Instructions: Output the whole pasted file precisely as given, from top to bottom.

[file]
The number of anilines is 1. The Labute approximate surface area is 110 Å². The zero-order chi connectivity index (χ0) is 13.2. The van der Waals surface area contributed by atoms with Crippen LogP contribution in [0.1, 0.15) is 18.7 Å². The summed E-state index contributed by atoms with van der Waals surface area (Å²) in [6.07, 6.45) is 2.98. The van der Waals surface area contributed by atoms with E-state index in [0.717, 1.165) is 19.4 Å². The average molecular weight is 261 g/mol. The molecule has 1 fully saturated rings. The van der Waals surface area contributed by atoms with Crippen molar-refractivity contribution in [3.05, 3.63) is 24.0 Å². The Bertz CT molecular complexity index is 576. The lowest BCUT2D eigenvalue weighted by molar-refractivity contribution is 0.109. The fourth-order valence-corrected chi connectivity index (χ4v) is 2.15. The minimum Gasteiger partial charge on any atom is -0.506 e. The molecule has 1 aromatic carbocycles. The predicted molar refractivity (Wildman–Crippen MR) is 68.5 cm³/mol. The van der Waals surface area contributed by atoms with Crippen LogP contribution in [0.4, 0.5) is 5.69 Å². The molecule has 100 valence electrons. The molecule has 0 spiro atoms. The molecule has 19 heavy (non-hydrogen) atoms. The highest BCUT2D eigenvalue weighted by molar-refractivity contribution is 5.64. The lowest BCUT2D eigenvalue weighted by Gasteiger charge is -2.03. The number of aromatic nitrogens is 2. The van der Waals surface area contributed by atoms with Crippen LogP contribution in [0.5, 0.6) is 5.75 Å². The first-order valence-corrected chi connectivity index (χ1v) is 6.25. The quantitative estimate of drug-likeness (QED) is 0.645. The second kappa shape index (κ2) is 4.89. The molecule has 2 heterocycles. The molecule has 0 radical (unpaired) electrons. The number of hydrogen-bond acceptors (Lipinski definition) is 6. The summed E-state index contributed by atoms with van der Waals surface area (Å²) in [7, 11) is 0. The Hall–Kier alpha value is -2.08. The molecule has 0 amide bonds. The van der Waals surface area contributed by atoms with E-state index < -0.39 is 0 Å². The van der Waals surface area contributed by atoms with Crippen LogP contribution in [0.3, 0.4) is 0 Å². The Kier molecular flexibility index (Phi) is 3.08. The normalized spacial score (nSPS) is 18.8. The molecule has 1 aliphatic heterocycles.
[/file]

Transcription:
The number of anilines is 1. The Labute approximate surface area is 110 Å². The zero-order chi connectivity index (χ0) is 13.2. The van der Waals surface area contributed by atoms with Crippen LogP contribution in [0.1, 0.15) is 18.7 Å². The summed E-state index contributed by atoms with van der Waals surface area (Å²) in [6.07, 6.45) is 2.98. The van der Waals surface area contributed by atoms with E-state index in [0.717, 1.165) is 19.4 Å². The average molecular weight is 261 g/mol. The molecule has 1 fully saturated rings. The van der Waals surface area contributed by atoms with Crippen molar-refractivity contribution in [3.05, 3.63) is 24.0 Å². The Bertz CT molecular complexity index is 576. The lowest BCUT2D eigenvalue weighted by molar-refractivity contribution is 0.109. The fourth-order valence-corrected chi connectivity index (χ4v) is 2.15. The minimum Gasteiger partial charge on any atom is -0.506 e. The molecule has 1 aromatic carbocycles. The predicted molar refractivity (Wildman–Crippen MR) is 68.5 cm³/mol. The van der Waals surface area contributed by atoms with Crippen LogP contribution in [0.4, 0.5) is 5.69 Å². The molecule has 100 valence electrons. The molecule has 0 spiro atoms. The molecule has 19 heavy (non-hydrogen) atoms. The highest BCUT2D eigenvalue weighted by molar-refractivity contribution is 5.64. The lowest BCUT2D eigenvalue weighted by Gasteiger charge is -2.03. The number of aromatic nitrogens is 2. The van der Waals surface area contributed by atoms with Crippen LogP contribution in [0.5, 0.6) is 5.75 Å². The first-order valence-corrected chi connectivity index (χ1v) is 6.25. The quantitative estimate of drug-likeness (QED) is 0.645. The second kappa shape index (κ2) is 4.89. The molecule has 2 heterocycles. The molecule has 0 radical (unpaired) electrons. The number of hydrogen-bond acceptors (Lipinski definition) is 6. The summed E-state index contributed by atoms with van der Waals surface area (Å²) in [7, 11) is 0. The Hall–Kier alpha value is -2.08. The molecule has 0 amide bonds. The van der Waals surface area contributed by atoms with E-state index < -0.39 is 0 Å². The van der Waals surface area contributed by atoms with Crippen LogP contribution in [0.3, 0.4) is 0 Å². The Kier molecular flexibility index (Phi) is 3.08. The normalized spacial score (nSPS) is 18.8. The molecule has 1 aliphatic heterocycles.